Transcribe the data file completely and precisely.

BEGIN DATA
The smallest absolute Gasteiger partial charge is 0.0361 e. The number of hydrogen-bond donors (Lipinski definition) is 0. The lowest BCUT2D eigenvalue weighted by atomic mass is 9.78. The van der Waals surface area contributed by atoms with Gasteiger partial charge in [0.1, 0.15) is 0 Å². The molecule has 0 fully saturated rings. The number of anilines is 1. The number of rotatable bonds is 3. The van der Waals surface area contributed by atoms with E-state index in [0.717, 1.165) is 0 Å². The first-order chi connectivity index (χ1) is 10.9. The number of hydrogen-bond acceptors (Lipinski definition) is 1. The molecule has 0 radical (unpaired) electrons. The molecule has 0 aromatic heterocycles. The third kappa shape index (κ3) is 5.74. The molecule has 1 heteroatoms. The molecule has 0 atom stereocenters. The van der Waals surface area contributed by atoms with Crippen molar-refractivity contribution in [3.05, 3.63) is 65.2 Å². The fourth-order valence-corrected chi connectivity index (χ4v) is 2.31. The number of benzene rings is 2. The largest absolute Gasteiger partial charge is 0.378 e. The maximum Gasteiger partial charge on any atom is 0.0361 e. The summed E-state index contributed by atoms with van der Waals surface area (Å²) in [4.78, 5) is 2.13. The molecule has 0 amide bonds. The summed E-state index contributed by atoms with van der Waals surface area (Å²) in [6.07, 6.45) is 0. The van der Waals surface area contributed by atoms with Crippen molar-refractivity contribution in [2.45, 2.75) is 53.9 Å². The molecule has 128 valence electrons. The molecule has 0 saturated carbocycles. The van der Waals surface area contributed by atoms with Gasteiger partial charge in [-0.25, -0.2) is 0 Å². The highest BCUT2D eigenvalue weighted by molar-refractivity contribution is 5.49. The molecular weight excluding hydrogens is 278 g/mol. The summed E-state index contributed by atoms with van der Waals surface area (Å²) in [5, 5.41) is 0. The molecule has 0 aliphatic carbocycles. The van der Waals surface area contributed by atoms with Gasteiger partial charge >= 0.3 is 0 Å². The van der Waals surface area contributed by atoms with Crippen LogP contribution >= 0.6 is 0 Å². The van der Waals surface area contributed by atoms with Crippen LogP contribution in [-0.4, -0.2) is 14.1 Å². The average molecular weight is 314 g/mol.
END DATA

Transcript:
The smallest absolute Gasteiger partial charge is 0.0361 e. The number of hydrogen-bond donors (Lipinski definition) is 0. The lowest BCUT2D eigenvalue weighted by atomic mass is 9.78. The van der Waals surface area contributed by atoms with Gasteiger partial charge in [0.1, 0.15) is 0 Å². The molecule has 0 fully saturated rings. The number of anilines is 1. The number of rotatable bonds is 3. The van der Waals surface area contributed by atoms with E-state index in [0.717, 1.165) is 0 Å². The first-order chi connectivity index (χ1) is 10.9. The number of hydrogen-bond acceptors (Lipinski definition) is 1. The molecule has 0 radical (unpaired) electrons. The molecule has 0 aromatic heterocycles. The third kappa shape index (κ3) is 5.74. The molecule has 1 heteroatoms. The molecule has 0 atom stereocenters. The van der Waals surface area contributed by atoms with Crippen molar-refractivity contribution in [3.05, 3.63) is 65.2 Å². The fourth-order valence-corrected chi connectivity index (χ4v) is 2.31. The number of benzene rings is 2. The largest absolute Gasteiger partial charge is 0.378 e. The maximum Gasteiger partial charge on any atom is 0.0361 e. The summed E-state index contributed by atoms with van der Waals surface area (Å²) in [4.78, 5) is 2.13. The molecule has 0 amide bonds. The summed E-state index contributed by atoms with van der Waals surface area (Å²) in [6.07, 6.45) is 0. The van der Waals surface area contributed by atoms with Crippen molar-refractivity contribution in [2.45, 2.75) is 53.9 Å². The molecule has 128 valence electrons. The molecule has 0 saturated carbocycles. The van der Waals surface area contributed by atoms with Gasteiger partial charge in [-0.25, -0.2) is 0 Å². The highest BCUT2D eigenvalue weighted by molar-refractivity contribution is 5.49. The molecular weight excluding hydrogens is 278 g/mol. The summed E-state index contributed by atoms with van der Waals surface area (Å²) in [5, 5.41) is 0. The molecule has 0 aliphatic carbocycles. The van der Waals surface area contributed by atoms with Gasteiger partial charge >= 0.3 is 0 Å². The van der Waals surface area contributed by atoms with Crippen LogP contribution >= 0.6 is 0 Å². The van der Waals surface area contributed by atoms with Crippen LogP contribution in [-0.4, -0.2) is 14.1 Å². The average molecular weight is 314 g/mol.